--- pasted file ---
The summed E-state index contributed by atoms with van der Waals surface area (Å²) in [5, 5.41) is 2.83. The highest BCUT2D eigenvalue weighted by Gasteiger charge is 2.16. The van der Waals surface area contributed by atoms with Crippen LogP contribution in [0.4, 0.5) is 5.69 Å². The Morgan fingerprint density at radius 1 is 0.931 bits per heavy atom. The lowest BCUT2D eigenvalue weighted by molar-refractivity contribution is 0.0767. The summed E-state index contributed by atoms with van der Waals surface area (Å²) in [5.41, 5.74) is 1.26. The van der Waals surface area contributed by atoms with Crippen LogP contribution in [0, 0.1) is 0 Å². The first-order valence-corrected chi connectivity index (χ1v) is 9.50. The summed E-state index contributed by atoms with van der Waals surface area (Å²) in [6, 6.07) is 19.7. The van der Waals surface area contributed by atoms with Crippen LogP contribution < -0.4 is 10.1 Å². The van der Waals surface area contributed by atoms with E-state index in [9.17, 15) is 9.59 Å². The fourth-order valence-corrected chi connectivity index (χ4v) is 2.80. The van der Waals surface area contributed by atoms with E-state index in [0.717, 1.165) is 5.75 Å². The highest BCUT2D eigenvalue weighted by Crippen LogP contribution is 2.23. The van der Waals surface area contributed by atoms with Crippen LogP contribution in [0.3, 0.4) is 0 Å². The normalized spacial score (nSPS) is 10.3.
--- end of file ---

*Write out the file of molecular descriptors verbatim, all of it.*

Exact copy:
The summed E-state index contributed by atoms with van der Waals surface area (Å²) in [5, 5.41) is 2.83. The highest BCUT2D eigenvalue weighted by Gasteiger charge is 2.16. The van der Waals surface area contributed by atoms with Crippen LogP contribution in [0.4, 0.5) is 5.69 Å². The Morgan fingerprint density at radius 1 is 0.931 bits per heavy atom. The lowest BCUT2D eigenvalue weighted by molar-refractivity contribution is 0.0767. The summed E-state index contributed by atoms with van der Waals surface area (Å²) in [5.41, 5.74) is 1.26. The van der Waals surface area contributed by atoms with Crippen LogP contribution in [0, 0.1) is 0 Å². The first-order valence-corrected chi connectivity index (χ1v) is 9.50. The summed E-state index contributed by atoms with van der Waals surface area (Å²) in [6, 6.07) is 19.7. The van der Waals surface area contributed by atoms with Crippen LogP contribution < -0.4 is 10.1 Å². The van der Waals surface area contributed by atoms with E-state index in [9.17, 15) is 9.59 Å². The fourth-order valence-corrected chi connectivity index (χ4v) is 2.80. The van der Waals surface area contributed by atoms with E-state index in [0.717, 1.165) is 5.75 Å². The highest BCUT2D eigenvalue weighted by Crippen LogP contribution is 2.23. The van der Waals surface area contributed by atoms with Crippen LogP contribution in [0.3, 0.4) is 0 Å². The normalized spacial score (nSPS) is 10.3.